1694 in piracy
- May 7 - Henry Every leads a mutiny aboard the privateer ship Charles II at La Coruña and turns the crew to piracy.
1. 1694 – As of the start of 1694, the Gregorian calendar was 10 days ahead of the Julian calendar, which remained in localized use until 1923. February 5 – The ship Ridderschap van Holland is lost at sea after it departs the Cape of Good Hope, february 6 – The colony of Quilombo dos Palmares, Brazil, is destroyed. March 1 – The HMS Sussex treasure fleet of thirteen ships is wrecked in the Mediterranean off Gibraltar with the loss of approximately 1,200 lives. A total of £1.2 million is raised for the war effort against Louis XIV of France by the end of the year to establish the first-ever government debt, september 5 – The Great Fire of Warwick in England. Autumn – A major windstorm spreads the Culbin Sands over an area of farmland in Scotland. October 25 – Queen Mary II of England founds the Royal Hospital for Seamen at Greenwich, december – Thomas Tenison is appointed Archbishop of Canterbury. December 3 – The Parliament of England passes the Triennial Act requiring general elections every three years, december 28 – Queen Mary II of England dies of smallpox aged 32, leaving her husband King William III to rule alone but without an heir. Since he is also without a royal hostess, Marys sister Princess Anne is summoned back to court as his official heiress, the Lao empire of Lan Xang unofficially ends. Notorious voyage of the English slave ship Hannibal in the Atlantic slave trade out of Benin, rascians establish the settlement which will become Novi Sad on the Danube. The Académie française publishes the first complete edition of its Dictionnaire in Paris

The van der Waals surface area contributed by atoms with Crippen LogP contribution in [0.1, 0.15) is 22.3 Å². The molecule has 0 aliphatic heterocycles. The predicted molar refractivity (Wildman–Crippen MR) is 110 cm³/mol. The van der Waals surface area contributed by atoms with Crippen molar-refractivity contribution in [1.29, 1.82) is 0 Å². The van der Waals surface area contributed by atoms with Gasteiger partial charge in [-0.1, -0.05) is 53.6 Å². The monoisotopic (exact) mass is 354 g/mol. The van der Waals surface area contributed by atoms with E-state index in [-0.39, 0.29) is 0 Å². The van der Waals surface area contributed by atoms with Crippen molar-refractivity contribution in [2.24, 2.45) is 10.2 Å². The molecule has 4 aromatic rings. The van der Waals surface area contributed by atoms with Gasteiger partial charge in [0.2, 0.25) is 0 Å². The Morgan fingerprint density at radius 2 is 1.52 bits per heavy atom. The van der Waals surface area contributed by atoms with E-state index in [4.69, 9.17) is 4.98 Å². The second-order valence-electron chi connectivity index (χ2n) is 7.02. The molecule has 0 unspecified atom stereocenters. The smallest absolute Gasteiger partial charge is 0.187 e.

2. Henry Every – Henry Avery, also Evory or Every, sometimes erroneously given as John Avery, was an English pirate who operated in the Atlantic and Indian oceans in the mid-1690s. He probably used several aliases throughout his career, including Benjamin Bridgeman, although Averys career as a pirate lasted only two years, his exploits captured the publics imagination, inspired others to take up piracy, and spawned numerous works of literature. Avery was baptised at Newton Ferrers in Devon in Englands West Country, likely a member of the local Every family and he served in the Royal Navy from 1689 to 1690, likely participating in several battles of the Nine Years War. Following his discharge from the navy, Avery began slave trading along Africas Slave Coast, after leaving London in August 1693, the Charles II anchored in the northern Spanish harbor of Corunna, where other vessels were assembling for the expedition. The crew grew discontent as Madrid failed to deliver a letter of marque, on the evening of 7 May 1694, the restless sailors mutinied. With the Charles II renamed the Fancy and Avery elected as the new captain, in early 1695 the Fancy had reached the Comoros Islands, where Averys crew raided a French vessel and narrowly escaped capture by three East Indiamen. Joining forces with several vessels, Avery found himself in command of a small pirate squadron. As the pirates gave chase, the vessels in the squadron gradually fell behind. Avery had more success, however, capturing the Fateh Muhammed and later overtaking the Gunsway, following several hours of ferocious hand-to-hand combat on deck, the pirates emerged victorious. 4m in 2010. After this raid, Avery and his crew tortured and killed a number of the passengers. Some women stabbed themselves with daggers or jumped overboard, committing suicide to escape this fate, the plunder of Gunsway caused considerable damage to Englands fragile relations with the Mughals. Avery and his crew fled to the Bahamas, briefly sheltering in New Providence, after adopting aliases, the crew broke company, most choosing to sail home to the British Isles and the rest remaining in the British West Indies or taking to the North American colonies. Twenty-four of the pirates were captured, and six were tried, convicted. Yet Avery eluded capture, vanishing from all records in 1696, his whereabouts, unconfirmed accounts state he may have changed his name and retired, quietly living out the rest of his life in either Britain or an unidentified tropical island, dying sometime after 1696. Colin Woodard states that Avery, in trying to launder his riches to currency, had been outsmarted by wealthy landowners, many still believe that Averys treasure is still out there. Modern scholarship suggests that Every was born on 23 August 1659 in the village of Newton Ferrers, about 9.7 kilometres southeast of Plymouth. Every was married and records indicate that he may have wed one Dorothy Arther at St James Dukes Place in London on 11 September 1690, the earliest biographical account of the man, The Life and Adventures of Capt. John Avery, states that he was born in 1653 in Cattedown, though this location and date are now known to be incorrect, they have been frequently cited in earlier literature